June 26, 2018
If it’s summer, it’s time for summer romance. And although the idea of serenading ladies beneath their balconies with love songs is a bit passé, the word has been a constant reference point for popular music — “Moonlight Serenade” being the one with the most staying power.
But what I’m thinking of today is the small subgenre of works for reduced or chamber orchestra, many of which are big classical hits. Mozart’s “Posthorn” Serenade, “Haffner” Serenade – not surprisingly, one of music’s greatest all-time melodists wrote 10 serenades (but then, didn’t he write more than 10 of everything?)
For Mozart, although the form of the serenade followed the details of the commission or occasion it was for, the serenade typically had seven movements, with outer movements like those of a symphony, but with two minuets and a core of lyrical and graceful movements that are the emotional centers of the whole thing. The “Posthorn” Serenade is the perfect Mozartian example. Composed for the graduation exercises of Salzburg University in 1779, it is in D major with trumpets and drums, and appropriately celebratory on the outside. On the inside, however, there is a Concertante showcasing the flutes and oboes, followed by a lovely Rondeau and then, unexpectedly, a heartfelt Andantino in D minor. It’s these movements that make a serenade a serenade, and Mozart performed them, excerpted from the main piece, in a concert he gave in Vienna, in March 1783.
Following Mozart’s example, 19th-century composers like Brahms and Tchaikovsky wrote their own serenades, and the genre even made it into the 20th century, though composers by then treated it in many different ways. So here’s a list of seven of the best, most delightful serenades in the classical rep, including, probably, many of your favorites. If I miss one, add it in comments below.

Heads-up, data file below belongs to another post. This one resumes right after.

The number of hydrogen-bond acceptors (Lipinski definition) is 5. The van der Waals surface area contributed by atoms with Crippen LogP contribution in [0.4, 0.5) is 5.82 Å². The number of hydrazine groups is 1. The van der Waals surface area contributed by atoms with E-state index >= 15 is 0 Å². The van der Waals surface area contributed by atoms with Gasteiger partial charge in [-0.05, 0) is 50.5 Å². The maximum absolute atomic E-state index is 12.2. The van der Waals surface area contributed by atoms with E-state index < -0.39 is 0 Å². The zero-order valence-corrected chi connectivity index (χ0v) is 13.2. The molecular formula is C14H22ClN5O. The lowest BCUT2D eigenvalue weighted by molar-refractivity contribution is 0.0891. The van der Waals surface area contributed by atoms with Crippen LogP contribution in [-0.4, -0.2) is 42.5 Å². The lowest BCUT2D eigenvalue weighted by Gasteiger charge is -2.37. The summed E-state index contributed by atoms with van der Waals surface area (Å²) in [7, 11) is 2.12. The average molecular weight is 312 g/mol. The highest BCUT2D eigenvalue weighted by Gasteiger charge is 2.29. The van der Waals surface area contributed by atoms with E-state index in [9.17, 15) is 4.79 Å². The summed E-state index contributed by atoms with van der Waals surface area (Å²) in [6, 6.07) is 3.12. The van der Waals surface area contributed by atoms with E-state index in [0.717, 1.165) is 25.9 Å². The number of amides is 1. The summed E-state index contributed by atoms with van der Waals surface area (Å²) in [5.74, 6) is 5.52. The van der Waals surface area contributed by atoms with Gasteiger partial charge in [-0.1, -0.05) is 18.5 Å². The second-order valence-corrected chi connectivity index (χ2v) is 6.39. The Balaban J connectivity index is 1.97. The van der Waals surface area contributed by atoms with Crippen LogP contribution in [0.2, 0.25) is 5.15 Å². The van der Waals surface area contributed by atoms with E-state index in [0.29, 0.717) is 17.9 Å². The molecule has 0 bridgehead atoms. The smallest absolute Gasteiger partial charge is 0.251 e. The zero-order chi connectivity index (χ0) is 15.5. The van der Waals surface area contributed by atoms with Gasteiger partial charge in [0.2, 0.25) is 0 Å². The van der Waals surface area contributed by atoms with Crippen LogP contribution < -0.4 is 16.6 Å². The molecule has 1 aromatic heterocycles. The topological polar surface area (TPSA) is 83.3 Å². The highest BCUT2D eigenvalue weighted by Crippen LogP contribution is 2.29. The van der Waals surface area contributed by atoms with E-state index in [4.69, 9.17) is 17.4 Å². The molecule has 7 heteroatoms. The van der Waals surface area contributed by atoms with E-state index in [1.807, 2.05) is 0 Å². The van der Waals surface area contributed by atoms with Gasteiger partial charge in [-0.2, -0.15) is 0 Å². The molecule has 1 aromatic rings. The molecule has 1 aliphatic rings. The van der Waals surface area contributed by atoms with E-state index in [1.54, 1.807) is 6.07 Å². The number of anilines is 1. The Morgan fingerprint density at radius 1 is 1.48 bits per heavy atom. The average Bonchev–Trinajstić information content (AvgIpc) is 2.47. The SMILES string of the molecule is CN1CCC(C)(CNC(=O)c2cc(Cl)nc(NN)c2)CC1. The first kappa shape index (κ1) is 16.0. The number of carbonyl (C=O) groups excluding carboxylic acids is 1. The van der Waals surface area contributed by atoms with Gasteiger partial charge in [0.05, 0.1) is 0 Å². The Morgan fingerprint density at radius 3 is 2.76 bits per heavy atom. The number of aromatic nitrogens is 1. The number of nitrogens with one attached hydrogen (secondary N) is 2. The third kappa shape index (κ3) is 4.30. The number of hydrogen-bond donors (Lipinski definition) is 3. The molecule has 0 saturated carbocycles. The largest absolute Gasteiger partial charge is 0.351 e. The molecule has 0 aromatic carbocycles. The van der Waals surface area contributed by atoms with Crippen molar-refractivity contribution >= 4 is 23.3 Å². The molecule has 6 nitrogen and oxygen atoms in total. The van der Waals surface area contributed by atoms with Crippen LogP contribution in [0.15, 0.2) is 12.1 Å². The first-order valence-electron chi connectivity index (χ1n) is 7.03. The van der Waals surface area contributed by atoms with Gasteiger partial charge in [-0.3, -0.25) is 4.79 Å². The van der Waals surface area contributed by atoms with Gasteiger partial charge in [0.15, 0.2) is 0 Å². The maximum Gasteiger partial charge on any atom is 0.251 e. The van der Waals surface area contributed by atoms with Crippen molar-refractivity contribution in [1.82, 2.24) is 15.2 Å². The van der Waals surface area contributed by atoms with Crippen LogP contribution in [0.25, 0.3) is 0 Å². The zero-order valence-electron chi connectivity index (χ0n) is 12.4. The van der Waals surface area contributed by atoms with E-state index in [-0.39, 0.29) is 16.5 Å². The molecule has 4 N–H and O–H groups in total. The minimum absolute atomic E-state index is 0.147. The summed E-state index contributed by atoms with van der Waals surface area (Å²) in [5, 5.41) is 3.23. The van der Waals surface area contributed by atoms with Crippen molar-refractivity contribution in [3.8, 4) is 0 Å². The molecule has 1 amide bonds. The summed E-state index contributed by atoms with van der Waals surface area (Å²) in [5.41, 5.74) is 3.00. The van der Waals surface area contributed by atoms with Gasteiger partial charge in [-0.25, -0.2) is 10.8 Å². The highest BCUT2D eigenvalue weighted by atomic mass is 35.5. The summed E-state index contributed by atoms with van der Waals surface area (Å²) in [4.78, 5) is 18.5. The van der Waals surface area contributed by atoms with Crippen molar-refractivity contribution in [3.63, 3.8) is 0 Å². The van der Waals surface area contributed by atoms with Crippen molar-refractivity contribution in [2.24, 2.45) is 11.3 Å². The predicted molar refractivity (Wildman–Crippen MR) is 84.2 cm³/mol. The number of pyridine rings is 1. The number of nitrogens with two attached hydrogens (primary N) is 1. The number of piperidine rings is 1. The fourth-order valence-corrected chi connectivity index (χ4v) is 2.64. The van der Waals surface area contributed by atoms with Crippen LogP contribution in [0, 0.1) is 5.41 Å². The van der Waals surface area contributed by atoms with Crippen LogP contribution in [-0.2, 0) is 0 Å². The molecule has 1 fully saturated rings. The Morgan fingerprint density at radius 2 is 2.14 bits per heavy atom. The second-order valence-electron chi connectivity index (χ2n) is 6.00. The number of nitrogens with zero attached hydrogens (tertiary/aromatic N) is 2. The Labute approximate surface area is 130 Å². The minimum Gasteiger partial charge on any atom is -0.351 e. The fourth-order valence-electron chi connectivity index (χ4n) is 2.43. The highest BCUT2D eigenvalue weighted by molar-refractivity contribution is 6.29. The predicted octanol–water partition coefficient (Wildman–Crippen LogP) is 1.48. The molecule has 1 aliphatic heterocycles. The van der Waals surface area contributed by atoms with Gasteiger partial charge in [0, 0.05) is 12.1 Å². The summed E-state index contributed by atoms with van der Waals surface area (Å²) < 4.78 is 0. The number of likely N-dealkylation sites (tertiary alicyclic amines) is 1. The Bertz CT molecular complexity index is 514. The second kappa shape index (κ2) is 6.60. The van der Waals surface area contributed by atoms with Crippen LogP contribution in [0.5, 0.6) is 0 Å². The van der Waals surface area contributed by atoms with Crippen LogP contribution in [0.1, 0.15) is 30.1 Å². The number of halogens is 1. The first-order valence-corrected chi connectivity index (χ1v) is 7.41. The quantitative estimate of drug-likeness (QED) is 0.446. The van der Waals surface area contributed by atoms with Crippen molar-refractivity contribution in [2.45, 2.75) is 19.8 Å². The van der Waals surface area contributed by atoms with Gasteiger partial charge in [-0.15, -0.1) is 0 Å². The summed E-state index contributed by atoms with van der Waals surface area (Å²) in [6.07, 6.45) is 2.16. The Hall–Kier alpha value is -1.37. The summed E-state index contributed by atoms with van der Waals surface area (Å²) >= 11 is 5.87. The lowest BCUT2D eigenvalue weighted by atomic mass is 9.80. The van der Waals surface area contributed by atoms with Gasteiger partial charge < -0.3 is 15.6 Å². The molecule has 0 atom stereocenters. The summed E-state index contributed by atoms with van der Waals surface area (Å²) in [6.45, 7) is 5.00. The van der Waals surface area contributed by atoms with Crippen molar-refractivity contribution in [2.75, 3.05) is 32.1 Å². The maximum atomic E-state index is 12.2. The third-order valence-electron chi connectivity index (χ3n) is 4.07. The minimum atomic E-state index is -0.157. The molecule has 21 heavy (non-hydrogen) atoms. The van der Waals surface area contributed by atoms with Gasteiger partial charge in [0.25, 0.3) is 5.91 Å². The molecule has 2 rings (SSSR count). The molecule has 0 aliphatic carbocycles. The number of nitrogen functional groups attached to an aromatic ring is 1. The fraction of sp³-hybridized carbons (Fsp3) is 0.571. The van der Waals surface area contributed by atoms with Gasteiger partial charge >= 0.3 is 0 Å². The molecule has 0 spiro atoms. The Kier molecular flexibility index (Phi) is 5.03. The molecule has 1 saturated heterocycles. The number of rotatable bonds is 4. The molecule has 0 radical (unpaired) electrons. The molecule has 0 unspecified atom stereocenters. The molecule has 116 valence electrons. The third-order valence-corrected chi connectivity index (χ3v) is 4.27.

Mozart, Wind Serenade No. 10 in B-Flat Major, “Gran Partita”
It’s hard to pick only one of Mozart’s, but the Adagio third movement of this piece is definitely in the running for most romantic music Mozart ever wrote (there can’t be a winner, though.) Salieri, hearing it in Amadeus becomes convinced that Mozart is directly channeling God. But this piece also has the Romanze, which is heart-melting (at least until the middle section) and distinctly closer to the sexiness of a real serenade.
Tchaikovsky, Serenade for Strings in C Major
Tchaikovsky was a huge Mozartian, and this piece reflects that passion. It’s one of his most popular pieces, probably due to the constant stream of extraordinary melody that courses through it. The Élégie third movement has delicate pizzicato accompaniment (channeling guitars).
Dvorak, Serenade for Strings in E Major
If there was one composer in the 19th century born to write a serenade it would be Dvorak. Even in his symphonies, Dvorak’s relaxed lyricism is his most loved trait; no surprise that when he wrote a serenade (in the same year as he started his breakthrough Symphony No. 5), it was a winner. The opening movement sets a tone that is followed throughout, and the gorgeous Largo is only the peak of a melodic fervor that doesn’t let up till the final cadence.
Brahms, Serenade in A Major (No. 2)
Brahms famously spent years working up to his first symphony, carrying the weight of Beethoven all the way. Mozart was a much easier lift, and this Op. 16 youthful work is wonderful from every angle. It shows the wealth of detail and counterpoint of a much more mature composer (Brahms was 26), but it also has clear textures, and shows Brahms at his songful sweetest (not an adjective often applied to this composer).
Max Bruch, Serenade in A Minor for Violin and Orchestra
Didn’t expect this one to make the list? Give it a listen, if you can find a recording. In four movements, it’s like another violin concerto, except that the melodic development is free and fanciful. The third movement “Notturno” is again the centerpiece, a melody that really should get out more.
Edward Elgar, Serenade for Strings in E Minor
Another early work, the first one he wrote that satisfied him, it’s one of the most performed Elgar works and the lovely Larghetto is a major reason why.
Josef Suk, Serenade for Strings in E-Flat Major
Suk’s teacher, Antonin Dvorak, put him up to this composition, thinking the young man needed a little more sunniness in his life. This is a fantastic lyric work, from beginning to end, one which has a couple of good recordings and could get some more radio air-time.